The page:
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A bad example makes mischief, and one voluptuary makes many. ". The best way,” the ancient philosopher says, retire, and associate only with those that may be the better for us and we for them. The benefit is mutual, for while we teach we learn."

Only wise and prudent men can be TRUE FRIENDS; others are questionable companions.

A firm and gentle friendship soothes our cares, dispels our sorrows, counsels us in all extremities; and even soothes our pillow on the bed of death. But we are not to number our friends by the visits that are made us, nor to confound the decencies of ceremony and commerce with the offices of UNITED

No. The difficulty rests in the CHOICE and the DISTINCTION. To have a friend, let him be virtuous, of a sound head and a good heart; for vice is contagious. Friendship cemented by a common LOVE of GOODNESS is always reliable. He that is a friend to himself is a friend to mankind.


Friendship admits of no reserves. As much deliberation as you please before the tie; but no doubting or jealousies afterwards. Suspicion breeds deceit. To make a man faithful let him understand that he has your entire confidence.

A friendship of interest cannot last longer than the interest itself; thus it is that a man in prosperity is so much courted; but no sooner does he come down in the world, than the tide is changed, when no one will go near him. Temporary friends will never stand the test; they forsake you for fear of loss. It is not friendship, but negotiation, that has an eye to advantages. Wise and prudent men can alone be friends; others are but companions.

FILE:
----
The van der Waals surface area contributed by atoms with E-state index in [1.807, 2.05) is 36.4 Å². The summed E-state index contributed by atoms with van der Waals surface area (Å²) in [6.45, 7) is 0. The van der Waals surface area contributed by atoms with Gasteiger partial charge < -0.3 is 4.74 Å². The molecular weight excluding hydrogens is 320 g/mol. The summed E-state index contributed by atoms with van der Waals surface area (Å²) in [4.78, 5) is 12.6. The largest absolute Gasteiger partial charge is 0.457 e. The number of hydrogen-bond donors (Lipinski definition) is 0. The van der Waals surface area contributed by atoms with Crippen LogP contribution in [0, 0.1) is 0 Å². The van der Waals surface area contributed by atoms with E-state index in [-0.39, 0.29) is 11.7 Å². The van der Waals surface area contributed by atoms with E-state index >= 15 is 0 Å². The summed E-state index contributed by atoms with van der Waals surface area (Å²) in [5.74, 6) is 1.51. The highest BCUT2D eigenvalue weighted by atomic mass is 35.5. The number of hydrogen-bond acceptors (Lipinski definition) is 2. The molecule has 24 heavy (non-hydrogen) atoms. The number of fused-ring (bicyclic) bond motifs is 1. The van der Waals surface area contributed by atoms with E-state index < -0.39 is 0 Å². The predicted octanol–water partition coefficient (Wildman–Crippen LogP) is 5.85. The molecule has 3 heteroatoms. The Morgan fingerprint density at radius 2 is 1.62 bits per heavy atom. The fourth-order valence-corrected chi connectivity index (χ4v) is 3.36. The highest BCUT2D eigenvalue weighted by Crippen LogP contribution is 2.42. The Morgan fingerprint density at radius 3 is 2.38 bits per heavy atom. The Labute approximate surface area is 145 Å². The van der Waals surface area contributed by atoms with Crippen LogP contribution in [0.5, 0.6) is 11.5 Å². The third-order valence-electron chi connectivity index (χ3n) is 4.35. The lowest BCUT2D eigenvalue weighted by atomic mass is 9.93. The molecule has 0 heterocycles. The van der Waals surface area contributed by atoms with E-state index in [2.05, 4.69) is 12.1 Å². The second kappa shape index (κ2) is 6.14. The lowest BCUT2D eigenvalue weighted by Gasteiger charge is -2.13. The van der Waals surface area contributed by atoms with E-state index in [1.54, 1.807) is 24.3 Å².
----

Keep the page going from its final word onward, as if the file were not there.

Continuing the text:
The felicities of mankind are strengthened by the counsels of the good!



We cannot be the choosers of everything that we may fancy, but of our friends and associates we may; and we can adapt ourselves to the ways and doings of the wise and good. This is the mode of making “ MORTALITY IMMORTAL.”

The knowledge of these facts ought to impress upon the mind of parents the duty—their bounden duty—to be careful of the early associates of their children ; for as a pestiferous air may endanger the best constitution, so may a place of bad repute and example undermine the innocence of youth, and endanger even the man of experience advanced in years.

Writing upon this subject, the thoughts of Pamphilius wandered to an incident of yesterday.

Poor B- -! Many a time, my son, have you stood, your little hand clasped in his, and your greedy ears all attention to his soft, kind words of encouragement, when he told you of his early struggles in life ; of the victory of perseverance and industry ; of his introduction to the pioneer of civilization, whom he termed his great master, the immortal engineer, James Watt; of the happy days he spent with him as manager of the Soho Engine Works at Stafford; of his superintending the voyage of George IV. to Dublin in the first steam mail packet between England and Ireland, called the Lightning, and that the same year they changed its name to the Royal Sovereign ; and how great was your astonishment when he added that the same boat and engines are still employed on the Thames as a Woolwich tug-boat, under the name of the Monkey.

Yes, my boy, Mr. Buckle is gone! Another man of genius -- the contemporary of Watt, Stephenson, and others, whose exertions in the various walks of science made the early part of this century so distinguished, and earned an imperishable reputation for the country that gave them birth. Mr. Buckle, says the Era, in its brief sketch of departed genius, raised himself from comparative obscurity to be the friend

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and companion of the first men of the age, was the inventor of an equalizing motion for preventing the unequal action of steam-engines; was the builder of the first locomotive ever made—the identical engine which opened the line from Liverpool to Manchester when Mr. Huskisson was unfortunately killed, and when the first men in the kingdom were present to witness the experiment. Mr. Buckle is also celebrated for having constructed the first of those lofty manufacturing chimneys built inside without scaffolding, now so common, but then looked upon as little less than the work of a madman. That lofty flue, erected at Birmingham, and laughed at and ridiculed as “ Buckle's Folly,” after thirty years' exposure to the battle of wind and storm, and, worse than all, at the time, to man's contempt, stands as firm and useful as when first erected.